Summer Is Coming…Occupy the Games! – Part 1

Why Games? 

Last fall while I was spending a lot of my spare time with Occupy Los Angeles at City Hall in downtown L.A., I did take an evening off to join some friends for a night out in Hollywood.

The event was a combination of a live music show and a lecture with 1980’s pop star and Silicon Valley entrepreneur Thomas Dolby who is best known for his international hit ‘She Blinded Me With Science’. He talked about an interesting new project that originated with the creation of an online interactive game featuring his music called ‘Map of the Floating City.’ We were fascinated with the whole process, content, and evolution of an experience that brought people together from around the globe for about four months. That phenomenon of social connection through gaming has been stuck in my head since yet I knew that it would somehow resurface.

When many people of all ages are feeling less productive and often disconnected from the educational and economic systems and even each other in our modern world, are needing more employment and career opportunities or funding for their education, when financial investments are less reliable, and even diplomas seem to carry less value, socio-cultural and socio-economic alternatives are needed in order to prepare humankind for the future… NOW!

Jane McGonigal, the Director of Games Research and Development at the Institute of the Future, believes that gaming can hold many solutions because gamers themselves are super-empowered and extraordinarily optimistic.  Gamers have already achieved goals of epic proportions in virtual worlds.  “Games like World of Warcraft © give players the means to save worlds, and incentive to learn the habits of heroes. What if we could harness this gamer power to solve real-world problems?” She says we can, and in the video below explains how.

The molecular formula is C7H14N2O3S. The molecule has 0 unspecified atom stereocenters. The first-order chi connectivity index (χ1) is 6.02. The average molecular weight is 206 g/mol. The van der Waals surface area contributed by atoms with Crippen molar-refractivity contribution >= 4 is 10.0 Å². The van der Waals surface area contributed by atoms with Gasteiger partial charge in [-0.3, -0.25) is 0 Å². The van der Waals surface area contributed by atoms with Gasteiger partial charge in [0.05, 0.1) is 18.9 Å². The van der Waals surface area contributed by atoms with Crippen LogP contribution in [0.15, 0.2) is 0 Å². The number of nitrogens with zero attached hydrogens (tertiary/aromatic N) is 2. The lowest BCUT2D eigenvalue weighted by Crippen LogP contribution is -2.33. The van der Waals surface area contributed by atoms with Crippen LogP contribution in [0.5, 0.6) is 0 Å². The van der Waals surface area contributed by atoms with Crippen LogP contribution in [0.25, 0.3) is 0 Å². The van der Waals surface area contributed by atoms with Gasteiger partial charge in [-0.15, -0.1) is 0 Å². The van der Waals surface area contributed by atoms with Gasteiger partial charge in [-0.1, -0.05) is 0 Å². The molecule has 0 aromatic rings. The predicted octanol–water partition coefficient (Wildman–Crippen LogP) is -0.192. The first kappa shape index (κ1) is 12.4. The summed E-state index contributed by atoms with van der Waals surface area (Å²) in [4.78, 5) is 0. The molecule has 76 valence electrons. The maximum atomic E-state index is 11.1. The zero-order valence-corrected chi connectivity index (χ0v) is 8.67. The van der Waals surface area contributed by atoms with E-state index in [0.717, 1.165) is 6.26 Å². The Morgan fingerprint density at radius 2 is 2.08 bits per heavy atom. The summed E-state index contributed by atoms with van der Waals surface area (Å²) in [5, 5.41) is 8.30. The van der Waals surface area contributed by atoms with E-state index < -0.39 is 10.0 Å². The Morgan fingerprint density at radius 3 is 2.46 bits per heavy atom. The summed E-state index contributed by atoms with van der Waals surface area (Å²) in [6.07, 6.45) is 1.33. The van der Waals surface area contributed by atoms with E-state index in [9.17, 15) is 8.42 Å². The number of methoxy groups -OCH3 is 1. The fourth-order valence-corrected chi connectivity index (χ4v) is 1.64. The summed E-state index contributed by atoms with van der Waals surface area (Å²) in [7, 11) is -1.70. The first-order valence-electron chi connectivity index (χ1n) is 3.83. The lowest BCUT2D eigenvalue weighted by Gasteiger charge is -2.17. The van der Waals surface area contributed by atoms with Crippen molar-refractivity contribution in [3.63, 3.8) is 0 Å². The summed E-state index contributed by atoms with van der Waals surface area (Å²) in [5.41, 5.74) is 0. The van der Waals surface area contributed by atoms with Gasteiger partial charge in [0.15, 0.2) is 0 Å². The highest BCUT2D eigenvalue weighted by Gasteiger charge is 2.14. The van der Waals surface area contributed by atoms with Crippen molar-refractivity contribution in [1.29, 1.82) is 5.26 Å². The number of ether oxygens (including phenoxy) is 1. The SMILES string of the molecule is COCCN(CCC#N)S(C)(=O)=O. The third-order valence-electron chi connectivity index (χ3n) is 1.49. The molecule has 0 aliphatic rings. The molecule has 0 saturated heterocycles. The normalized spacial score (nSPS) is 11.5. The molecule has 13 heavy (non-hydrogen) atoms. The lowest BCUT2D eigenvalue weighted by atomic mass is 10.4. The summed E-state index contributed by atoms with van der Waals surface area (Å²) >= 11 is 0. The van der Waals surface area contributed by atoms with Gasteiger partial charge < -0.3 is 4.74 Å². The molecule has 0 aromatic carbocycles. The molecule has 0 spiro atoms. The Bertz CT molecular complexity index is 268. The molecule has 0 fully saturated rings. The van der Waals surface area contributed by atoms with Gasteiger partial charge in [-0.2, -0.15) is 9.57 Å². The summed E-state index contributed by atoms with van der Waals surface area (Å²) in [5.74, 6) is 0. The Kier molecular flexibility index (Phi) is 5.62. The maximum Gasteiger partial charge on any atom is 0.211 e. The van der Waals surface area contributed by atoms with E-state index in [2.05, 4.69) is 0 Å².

Gaming Can Make A Better World  

In February of this year, I connected with the Future of Occupy that led to this article being written. I was introduced to another fascinating interactive experience called ‘Edgeryders,’ a social game initially created to engage European youth in practicing the principle of open collaboration with each other for the purpose of claiming “a stronger influence on our common future- and a larger share of the social responsibility that goes with it.”

About Edgeryders

Edgeryders was created by Alberto Cottica and his associates and is financed with funding from the EU.  It is their goal to create a massive think tank that could educate participants about ‘how’ to create human capital through online community participation as we transition into the so-called uncertain future.  The benefits can extend from individuals finding help, to inspiring others and even public policy.  Of course, there is much more potential than this article can even begin to describe, but I’ll do my best to attempt a beginning.

The basic idea of the game involves exploring what are called campaigns which include but are not limited to how to use the program itself, care for the common resources, produce art, media and culture, utilize new educational tools and processes, and even address fundamental concerns such as making a living and learning how to live together.

The campaigns are developed through what are called missions that could best be described as research projects with participation by individuals or groups.  The subject matter can literally be unlimited and anyone willing to actively contribute can benefit from the learning process.